Banks warned about loans to big corporate customers

May 21, 2021 - 09:00
The State Bank of Việt Nam (SBV) has warned commercial banks about rising bad debts and loans from large corporate customers whose credit values top VNĐ500 billion (US$21.5 million) each.


Banks lent large corporate customers more than VNĐ3.2 quadrillion by the end of 2020. Photo

HÀ NỘI — The State Bank of Việt Nam (SBV) has warned commercial banks about rising bad debts and loans from large corporate customers whose credit values top VNĐ500 billion (US$21.5 million) each.

Although banks have tried to boost retail credit for individual customers in recent years, big corporate customers are still their main targets as a credit contract with a large enterprise can bring a profit hundreds of times higher than that of thousands of small credit contracts of individual customers.

The SBV said bad debts of large corporate customers in 2020 increased compared to the end of 2019. The total outstanding loans that banks lend to large enterprises exceeded VNĐ3.2 quadrillion, accounting for more than 30 per cent of the total outstanding loans of the entire economy. Of which, bad debts accounted for 1.65 per cent of the loans. Notably, bad debts for enterprises with outstanding loans of VNĐ5 trillion or more was 2.42 per cent, higher than the average bad debt ratio of the banking system.

As many banks are increasingly dependent on large corporate customers, risks have increased.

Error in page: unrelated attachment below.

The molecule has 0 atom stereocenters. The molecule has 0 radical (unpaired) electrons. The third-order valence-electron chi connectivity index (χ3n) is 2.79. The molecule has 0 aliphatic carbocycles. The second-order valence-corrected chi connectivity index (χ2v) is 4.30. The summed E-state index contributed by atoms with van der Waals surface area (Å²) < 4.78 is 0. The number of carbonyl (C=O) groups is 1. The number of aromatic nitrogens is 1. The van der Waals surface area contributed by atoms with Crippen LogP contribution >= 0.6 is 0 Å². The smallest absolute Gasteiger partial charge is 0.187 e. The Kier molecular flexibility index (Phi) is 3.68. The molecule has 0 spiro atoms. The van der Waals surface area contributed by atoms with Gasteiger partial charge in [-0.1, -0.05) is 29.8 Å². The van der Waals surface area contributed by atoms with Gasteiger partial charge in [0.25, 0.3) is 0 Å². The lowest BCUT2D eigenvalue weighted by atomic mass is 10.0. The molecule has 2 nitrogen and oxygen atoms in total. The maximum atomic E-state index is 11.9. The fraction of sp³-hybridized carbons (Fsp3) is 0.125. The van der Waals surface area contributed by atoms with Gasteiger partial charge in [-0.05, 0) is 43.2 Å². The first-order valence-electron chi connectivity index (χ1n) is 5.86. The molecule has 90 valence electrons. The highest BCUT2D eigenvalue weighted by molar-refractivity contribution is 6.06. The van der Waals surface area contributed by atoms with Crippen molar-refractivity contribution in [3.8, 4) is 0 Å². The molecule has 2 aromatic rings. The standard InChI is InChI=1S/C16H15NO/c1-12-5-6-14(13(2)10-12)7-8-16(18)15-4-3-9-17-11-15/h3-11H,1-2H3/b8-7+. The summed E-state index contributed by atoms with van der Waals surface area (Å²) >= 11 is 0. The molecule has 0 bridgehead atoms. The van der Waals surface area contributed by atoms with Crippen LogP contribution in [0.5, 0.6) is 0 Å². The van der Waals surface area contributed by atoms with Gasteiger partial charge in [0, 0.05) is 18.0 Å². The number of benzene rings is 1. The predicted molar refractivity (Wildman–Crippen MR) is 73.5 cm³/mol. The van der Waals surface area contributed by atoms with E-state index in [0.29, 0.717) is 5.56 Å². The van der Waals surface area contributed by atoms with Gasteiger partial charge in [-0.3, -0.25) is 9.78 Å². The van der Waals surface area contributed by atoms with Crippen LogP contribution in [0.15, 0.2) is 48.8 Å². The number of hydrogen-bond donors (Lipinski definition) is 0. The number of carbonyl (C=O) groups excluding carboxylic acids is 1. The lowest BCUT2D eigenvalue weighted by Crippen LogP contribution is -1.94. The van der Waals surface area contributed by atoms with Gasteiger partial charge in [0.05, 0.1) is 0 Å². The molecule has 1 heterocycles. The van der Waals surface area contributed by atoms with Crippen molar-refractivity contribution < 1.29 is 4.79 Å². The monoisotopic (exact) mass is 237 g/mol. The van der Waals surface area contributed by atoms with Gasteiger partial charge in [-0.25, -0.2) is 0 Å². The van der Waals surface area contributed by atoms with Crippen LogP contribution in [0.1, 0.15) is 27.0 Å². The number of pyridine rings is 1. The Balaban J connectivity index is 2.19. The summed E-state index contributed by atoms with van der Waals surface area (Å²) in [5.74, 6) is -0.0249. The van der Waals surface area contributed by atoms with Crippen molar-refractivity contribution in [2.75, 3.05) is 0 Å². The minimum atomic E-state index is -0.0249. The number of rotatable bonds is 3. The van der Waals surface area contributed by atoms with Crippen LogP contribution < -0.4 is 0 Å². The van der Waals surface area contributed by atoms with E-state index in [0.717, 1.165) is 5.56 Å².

Although the SBV did not specifically mention the VNĐ3.2 quadrillion loans, it is estimated that the large enterprises mainly operate in the real estate sector.

According to experts, real estate credit is not bad because the real estate market is a fundamental market and its development will lead to the growth of the entire economy. However, the SBV’s warnings about large corporate credit and real estate credit are understandable.

First, some banks are too focusing on a number of large enterprises. At many banks, real estate credit is not only reflected in huge corporate loans but also huge corporate bond investments.

Second, in terms of data, cross-ownership in the banking sector has decreased sharply, but in reality, this relationship is increasingly complex. General meetings of shareholders in the banking industry this year also witnessed many new bosses appointed who also run large real estate groups.

Third, banks could face liquidity difficulties if they lend too much capital for a few large enterprises, as in recent cases when banks have struggled with loans worth tens of thousands of billion đồng to build-operate-transfer (BOT) enterprises that have failed to pay their debts due to difficulties in their business.

When lending to enterprises, banks always have tools to calculate and prevent risks. However, avoiding too much focus on large customers will spread risks, experts said.

Experts suggested to deal with the risks, under a project to restructure the system of credit institutions associated with bad debt settlement for 2021-25, the SBV should draft the restructuring with a focus on asset quality but not the size of banks. Many countries are also trying to develop small but quality banks, which lend to individual customers and small and medium-sized enterprises, instead of depending too much on big enterprises.

In addition, to reduce risks for banks, the SBV must gradually raise banks’ risk governance standards, require them to be more transparent about governance and improve the independence of the banks’ executive boards. — VNS